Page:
U.N. criticises "excessive" Congo crackdown on sect

Kinshasa, DRC - Congolese police killed prisoners and looted homes in an excessively violent crackdown on a shadowy separatist sect this year in which at least 100 people died, U.N. investigators said in a report.

Released late on Friday, it sharply criticised a campaign in February and March by Democratic Republic of Congo's security forces against the ethnic-based political and religious movement Bundu dia Kongo (BDK) in western Bas-Congo province.

From bases in the province the BDK has waged a campaign to re-establish the pre-colonial Kongo kingdom in parts of Democratic Republic of Congo, Republic of Congo, Angola and Gabon. Authorities accuse its members of violent protests and killings carried out in the name of popular justice.

The U.N. human rights investigators' report said police used heavy machineguns, grenades and small arms against BDK members armed mainly with wooden weapons and "magical" talismans. It put the number of people killed at least 100, much higher than the death toll of 27 given by the Congolese government.

"The high death toll resulted, in large part, from unwarranted or excessive use of force," the U.N. report said.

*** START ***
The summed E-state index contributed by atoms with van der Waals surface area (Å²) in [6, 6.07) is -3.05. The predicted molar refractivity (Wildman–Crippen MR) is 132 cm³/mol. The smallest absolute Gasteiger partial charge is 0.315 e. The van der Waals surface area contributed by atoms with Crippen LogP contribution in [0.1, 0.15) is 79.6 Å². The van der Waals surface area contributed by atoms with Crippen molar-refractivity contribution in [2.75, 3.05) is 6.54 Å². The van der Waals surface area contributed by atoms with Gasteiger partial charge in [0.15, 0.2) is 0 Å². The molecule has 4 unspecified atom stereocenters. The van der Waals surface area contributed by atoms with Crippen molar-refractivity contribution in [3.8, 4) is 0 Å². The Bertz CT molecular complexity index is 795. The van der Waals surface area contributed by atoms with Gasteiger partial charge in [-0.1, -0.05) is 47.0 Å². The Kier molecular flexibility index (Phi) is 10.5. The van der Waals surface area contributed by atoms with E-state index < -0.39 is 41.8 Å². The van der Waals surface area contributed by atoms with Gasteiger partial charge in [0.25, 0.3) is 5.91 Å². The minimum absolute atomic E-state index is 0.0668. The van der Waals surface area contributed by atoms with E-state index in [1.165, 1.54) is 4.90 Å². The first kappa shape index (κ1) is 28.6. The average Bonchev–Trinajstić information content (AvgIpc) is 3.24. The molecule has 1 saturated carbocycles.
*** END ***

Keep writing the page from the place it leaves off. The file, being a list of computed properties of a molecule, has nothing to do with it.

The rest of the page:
"Particularly worrying are these instances of arbitrary execution of prisoners or persons who could not be classed as posing a threat to the police."

It was unusually sharp criticism from members of the large U.N. mission in the Democratic Republic of Congo, where some 17,000 international soldiers and police are deployed to keep the peace.

The U.N. report called the government decision to send special police units made up partly of ex-soldiers to Bas-Congo as "at best misguided, at worst a deliberate decision, to conduct a military-style operation aimed at punishing the BDK".

Government officials in the vast, former Belgian colony were not immediately available to comment but have previously denied abuses and defended the operation as a legitimate move to reestablish state authority.

The U.N. investigators also documented what they called deliberate attempts to destroy evidence of the violence, saying many bodies were dumped in rivers.

Local Red Cross workers discovered several mass graves, and the U.N. investigators listed instances where bodies appeared to have been dug up and moved.

Police also destroyed more than 200 buildings and systematically looted private property, the report said.

The government banned the BDK in March. Three BDK militants were condemned to death and 15 others received lesser sentences last month for crimes committed before the latest crackdown.

Relief workers estimate the 1998-2003 Congolese conflict and the humanitarian disaster it triggered have killed some 5.4 million people, mostly from hunger and disease, making it the deadliest conflict since World War Two.